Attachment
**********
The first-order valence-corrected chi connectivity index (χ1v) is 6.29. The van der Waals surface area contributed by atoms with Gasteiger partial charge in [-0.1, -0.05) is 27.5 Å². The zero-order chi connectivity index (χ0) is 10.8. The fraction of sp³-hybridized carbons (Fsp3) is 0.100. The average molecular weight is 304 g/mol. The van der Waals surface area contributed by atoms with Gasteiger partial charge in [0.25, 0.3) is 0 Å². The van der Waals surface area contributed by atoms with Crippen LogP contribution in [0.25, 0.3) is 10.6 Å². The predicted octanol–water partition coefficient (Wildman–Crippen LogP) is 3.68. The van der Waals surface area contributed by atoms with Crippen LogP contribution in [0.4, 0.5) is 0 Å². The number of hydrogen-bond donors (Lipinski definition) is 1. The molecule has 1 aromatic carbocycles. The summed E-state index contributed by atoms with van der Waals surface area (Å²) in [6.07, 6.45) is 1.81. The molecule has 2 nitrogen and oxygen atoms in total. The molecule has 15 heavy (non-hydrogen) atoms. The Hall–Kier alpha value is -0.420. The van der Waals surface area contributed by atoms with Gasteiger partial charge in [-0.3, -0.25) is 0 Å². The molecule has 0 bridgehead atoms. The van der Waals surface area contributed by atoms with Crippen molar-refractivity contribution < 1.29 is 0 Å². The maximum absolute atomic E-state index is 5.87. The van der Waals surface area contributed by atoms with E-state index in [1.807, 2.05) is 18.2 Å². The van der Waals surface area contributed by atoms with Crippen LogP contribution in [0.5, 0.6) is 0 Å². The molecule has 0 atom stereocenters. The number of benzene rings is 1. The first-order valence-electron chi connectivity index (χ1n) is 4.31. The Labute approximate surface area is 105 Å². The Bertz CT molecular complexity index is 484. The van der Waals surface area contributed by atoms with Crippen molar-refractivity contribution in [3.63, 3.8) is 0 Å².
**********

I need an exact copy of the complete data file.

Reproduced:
The first-order valence-corrected chi connectivity index (χ1v) is 6.29. The van der Waals surface area contributed by atoms with Gasteiger partial charge in [-0.1, -0.05) is 27.5 Å². The zero-order chi connectivity index (χ0) is 10.8. The fraction of sp³-hybridized carbons (Fsp3) is 0.100. The average molecular weight is 304 g/mol. The van der Waals surface area contributed by atoms with Gasteiger partial charge in [0.25, 0.3) is 0 Å². The van der Waals surface area contributed by atoms with Crippen LogP contribution in [0.25, 0.3) is 10.6 Å². The predicted octanol–water partition coefficient (Wildman–Crippen LogP) is 3.68. The van der Waals surface area contributed by atoms with Crippen LogP contribution in [0.4, 0.5) is 0 Å². The number of hydrogen-bond donors (Lipinski definition) is 1. The molecule has 1 aromatic carbocycles. The summed E-state index contributed by atoms with van der Waals surface area (Å²) in [6.07, 6.45) is 1.81. The molecule has 2 nitrogen and oxygen atoms in total. The molecule has 15 heavy (non-hydrogen) atoms. The Hall–Kier alpha value is -0.420. The van der Waals surface area contributed by atoms with Gasteiger partial charge in [-0.3, -0.25) is 0 Å². The molecule has 0 bridgehead atoms. The van der Waals surface area contributed by atoms with Crippen molar-refractivity contribution < 1.29 is 0 Å². The maximum absolute atomic E-state index is 5.87. The van der Waals surface area contributed by atoms with E-state index in [1.807, 2.05) is 18.2 Å². The van der Waals surface area contributed by atoms with Crippen LogP contribution in [0.5, 0.6) is 0 Å². The molecule has 0 atom stereocenters. The number of benzene rings is 1. The first-order valence-electron chi connectivity index (χ1n) is 4.31. The Labute approximate surface area is 105 Å². The Bertz CT molecular complexity index is 484. The van der Waals surface area contributed by atoms with Crippen molar-refractivity contribution in [3.63, 3.8) is 0 Å².